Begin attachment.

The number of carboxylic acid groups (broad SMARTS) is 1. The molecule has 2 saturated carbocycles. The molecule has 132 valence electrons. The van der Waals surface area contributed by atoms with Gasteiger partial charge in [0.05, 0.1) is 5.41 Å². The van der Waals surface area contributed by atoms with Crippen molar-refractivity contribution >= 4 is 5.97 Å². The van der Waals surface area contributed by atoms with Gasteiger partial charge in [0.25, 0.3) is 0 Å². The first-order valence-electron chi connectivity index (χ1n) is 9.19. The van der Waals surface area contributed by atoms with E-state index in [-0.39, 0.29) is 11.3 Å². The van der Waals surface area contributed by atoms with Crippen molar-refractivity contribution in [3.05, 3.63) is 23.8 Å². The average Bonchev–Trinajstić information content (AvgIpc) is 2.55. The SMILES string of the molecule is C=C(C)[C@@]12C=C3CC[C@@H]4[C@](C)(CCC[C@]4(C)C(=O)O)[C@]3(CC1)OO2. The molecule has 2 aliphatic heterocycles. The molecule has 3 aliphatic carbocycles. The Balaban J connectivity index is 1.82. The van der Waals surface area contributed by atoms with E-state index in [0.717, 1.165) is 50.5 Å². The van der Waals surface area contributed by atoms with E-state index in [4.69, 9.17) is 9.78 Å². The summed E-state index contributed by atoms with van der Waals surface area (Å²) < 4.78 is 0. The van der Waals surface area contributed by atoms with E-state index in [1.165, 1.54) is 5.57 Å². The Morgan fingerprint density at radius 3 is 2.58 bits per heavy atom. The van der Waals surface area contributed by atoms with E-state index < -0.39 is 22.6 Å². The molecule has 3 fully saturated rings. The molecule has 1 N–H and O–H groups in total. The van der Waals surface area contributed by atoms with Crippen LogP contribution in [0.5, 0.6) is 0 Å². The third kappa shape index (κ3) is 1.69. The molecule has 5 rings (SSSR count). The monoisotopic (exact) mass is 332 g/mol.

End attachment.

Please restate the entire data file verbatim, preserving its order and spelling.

The number of carboxylic acid groups (broad SMARTS) is 1. The molecule has 2 saturated carbocycles. The molecule has 132 valence electrons. The van der Waals surface area contributed by atoms with Gasteiger partial charge in [0.05, 0.1) is 5.41 Å². The van der Waals surface area contributed by atoms with Crippen molar-refractivity contribution >= 4 is 5.97 Å². The van der Waals surface area contributed by atoms with Gasteiger partial charge in [0.25, 0.3) is 0 Å². The first-order valence-electron chi connectivity index (χ1n) is 9.19. The van der Waals surface area contributed by atoms with E-state index in [-0.39, 0.29) is 11.3 Å². The van der Waals surface area contributed by atoms with Crippen molar-refractivity contribution in [3.05, 3.63) is 23.8 Å². The average Bonchev–Trinajstić information content (AvgIpc) is 2.55. The SMILES string of the molecule is C=C(C)[C@@]12C=C3CC[C@@H]4[C@](C)(CCC[C@]4(C)C(=O)O)[C@]3(CC1)OO2. The molecule has 2 aliphatic heterocycles. The molecule has 3 aliphatic carbocycles. The Balaban J connectivity index is 1.82. The van der Waals surface area contributed by atoms with E-state index in [0.717, 1.165) is 50.5 Å². The van der Waals surface area contributed by atoms with E-state index in [4.69, 9.17) is 9.78 Å². The summed E-state index contributed by atoms with van der Waals surface area (Å²) < 4.78 is 0. The van der Waals surface area contributed by atoms with E-state index in [1.165, 1.54) is 5.57 Å². The Morgan fingerprint density at radius 3 is 2.58 bits per heavy atom. The van der Waals surface area contributed by atoms with E-state index < -0.39 is 22.6 Å². The molecule has 3 fully saturated rings. The molecule has 1 N–H and O–H groups in total. The van der Waals surface area contributed by atoms with Crippen LogP contribution in [0.5, 0.6) is 0 Å². The third kappa shape index (κ3) is 1.69. The molecule has 5 rings (SSSR count). The monoisotopic (exact) mass is 332 g/mol.